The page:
January 2, 2012
Electronic Health Records and Their Meaningful Use
By Michael D. Shaw
2012 is upon us, and—among other things—this means that we are one year closer to the 2014 deadline for “meaningful use” of electronic health records. The department of Health and Human Services has been heavily promoting and actively encouraging this transition. So far, the agency paid out more than $711 million in Medicaid EHR and more than $527 million in Medicare EHR incentives since the program began last January.
According to HHS, the rate of EHR adoption doubled between 2008 and 2011, from 17% to 34% among physicians. Of course, looked at another way, this means that two-thirds of physicians are not yet using EHR. In a somewhat tortured analogy, HHS secretary Sebelius likened this lack of EHR to the record-keeping technology used by Hippocrates. More on this later.
Many articles have been written on EHR software, so I thought it was time to look at the related hardware. A recent conversation with Shannon Lyman and Ken Woodruff of Lexmark provided some interesting insights.
While paperless records are the goal, hospitals and clinics still must be able to access critical forms and reports in the event of a network outage. In many facilities, established procedures require the printing of thousands of pages of backup records, which must then be shredded, in accordance with HIPAA mandates.
Ken described the situation at Gwinett Medical Center in Lawrenceville, GA. GMC printed 5,000 pages of backup reports twice daily, although they were rarely used. As bad as this sounds, consider that the information provided in this manner could also be as much as 12 hours old—far from ideal for critically ill patients.
Lexmark brought in its Downtime Reports Solution, which provides instant access to current patient information during systems outages. As data is being generated, it streams to the secure, encrypted internal hard drives of designated printers and multifunction printers. As long as electrical power is available, an authorized user can access the necessary patient records, and choose which reports must be printed.
Another aspect—perhaps the most challenging—of the move to EHR is implementation. Nearly all medical personnel I’ve spoken with relate a variety of horror stories, often tied in with incompatibility of various software programs; having to run manual and electronic systems in parallel; and operational inconsistencies within the same hospital.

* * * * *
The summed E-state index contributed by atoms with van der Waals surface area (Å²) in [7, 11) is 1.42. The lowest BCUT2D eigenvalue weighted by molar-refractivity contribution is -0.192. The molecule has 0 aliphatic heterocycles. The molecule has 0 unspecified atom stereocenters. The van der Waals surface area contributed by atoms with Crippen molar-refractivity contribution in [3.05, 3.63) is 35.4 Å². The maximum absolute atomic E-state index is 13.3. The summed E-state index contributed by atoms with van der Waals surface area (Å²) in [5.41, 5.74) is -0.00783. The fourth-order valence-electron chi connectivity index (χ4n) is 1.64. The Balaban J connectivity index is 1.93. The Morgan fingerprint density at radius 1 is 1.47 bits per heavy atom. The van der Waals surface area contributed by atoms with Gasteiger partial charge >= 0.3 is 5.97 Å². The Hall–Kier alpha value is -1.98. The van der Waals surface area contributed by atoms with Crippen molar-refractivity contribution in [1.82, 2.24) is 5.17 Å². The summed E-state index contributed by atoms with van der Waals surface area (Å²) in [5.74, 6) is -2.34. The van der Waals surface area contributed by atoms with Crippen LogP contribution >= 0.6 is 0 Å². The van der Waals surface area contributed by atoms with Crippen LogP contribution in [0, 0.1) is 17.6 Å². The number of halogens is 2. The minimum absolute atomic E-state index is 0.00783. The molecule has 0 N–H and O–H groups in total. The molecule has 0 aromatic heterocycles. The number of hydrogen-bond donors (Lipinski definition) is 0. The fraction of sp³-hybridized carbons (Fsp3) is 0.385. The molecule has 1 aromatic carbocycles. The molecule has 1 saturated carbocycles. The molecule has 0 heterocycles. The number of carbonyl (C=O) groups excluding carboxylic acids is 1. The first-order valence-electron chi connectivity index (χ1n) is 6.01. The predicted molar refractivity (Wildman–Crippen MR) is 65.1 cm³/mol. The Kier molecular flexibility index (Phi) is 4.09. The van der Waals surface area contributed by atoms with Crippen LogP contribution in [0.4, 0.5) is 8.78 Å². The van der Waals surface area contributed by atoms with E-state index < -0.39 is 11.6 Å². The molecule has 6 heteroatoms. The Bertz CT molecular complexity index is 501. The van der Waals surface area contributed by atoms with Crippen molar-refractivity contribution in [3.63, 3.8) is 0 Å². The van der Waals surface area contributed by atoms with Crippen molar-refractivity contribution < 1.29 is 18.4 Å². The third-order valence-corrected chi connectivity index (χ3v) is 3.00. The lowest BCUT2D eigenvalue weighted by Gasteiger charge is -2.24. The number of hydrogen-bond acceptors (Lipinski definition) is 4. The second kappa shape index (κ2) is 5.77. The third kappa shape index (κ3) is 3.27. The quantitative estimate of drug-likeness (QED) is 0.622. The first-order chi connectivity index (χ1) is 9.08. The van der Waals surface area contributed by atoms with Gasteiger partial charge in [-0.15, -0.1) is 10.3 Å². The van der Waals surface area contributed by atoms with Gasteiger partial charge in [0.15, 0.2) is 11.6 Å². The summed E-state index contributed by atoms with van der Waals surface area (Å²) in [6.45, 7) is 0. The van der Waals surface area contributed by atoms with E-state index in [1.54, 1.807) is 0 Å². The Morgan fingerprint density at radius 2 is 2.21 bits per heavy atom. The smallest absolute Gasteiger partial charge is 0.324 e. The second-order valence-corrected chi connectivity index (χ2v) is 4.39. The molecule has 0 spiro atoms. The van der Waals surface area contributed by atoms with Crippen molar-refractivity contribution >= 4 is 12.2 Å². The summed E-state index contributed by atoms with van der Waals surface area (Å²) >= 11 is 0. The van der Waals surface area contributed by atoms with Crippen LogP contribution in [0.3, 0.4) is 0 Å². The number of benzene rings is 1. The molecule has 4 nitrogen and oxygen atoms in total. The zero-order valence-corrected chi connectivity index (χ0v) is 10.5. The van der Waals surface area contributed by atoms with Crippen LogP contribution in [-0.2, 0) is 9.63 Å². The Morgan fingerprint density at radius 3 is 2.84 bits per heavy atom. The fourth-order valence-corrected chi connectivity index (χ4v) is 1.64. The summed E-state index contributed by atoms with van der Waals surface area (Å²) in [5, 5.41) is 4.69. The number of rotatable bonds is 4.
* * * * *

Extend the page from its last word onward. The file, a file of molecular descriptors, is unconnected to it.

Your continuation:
On the printer side, considering the vast array of forms used in health care—from admissions and its ID wristbands, to the pharmacy and the ER and patient floors—the requirements are staggering. Indeed, at Genesis Health System, based in Davenport, IA, their registration system alone uses about 70 different forms, 20 of which are required for every patient’s registration packet.
Being able to handle the external data streams necessary to populate these forms, as well as allowing Genesis to migrate from its legacy system to the new printing system without disrupting operations proved to be a formidable challenge for would-be vendors. Lexmark’s purpose-designed successful solution involved laser printers, its Document Producer software for forms creation, and its Document Distributor for forms routing.
Ken summarized Lexmark’s value statement within the health care space:
Our focus these days is to help you capture, manage, and access those things that revolve around the electronic health record, or that need to be connected to the electronic health record. The goal being a complete picture, and instant access to information that clinicians need to improve quality of care.
No doubt, companies like Lexmark are the future of health care administration.
But what about Hippocrates, and all those incentives to get EHR fully implemented? Hippocrates may not have had EHR, but he did have his priorities in order, I daresay more than our health care industry does these days. After all, the Feds are only too happy to pay out billions of dollars to incentivize electronic record-keeping, making their job easier, and no doubt creating thousands of non-clinical jobs in the process.
Meanwhile, reimbursement to the actual health care providers continues to drop, and medical students face hundreds of thousands of dollars in student loans, against a backdrop of far too few residency positions, in a system that is rapidly going broke.
I’m all for EHR, but I can’t stop thinking about polishing the brass on the Titanic.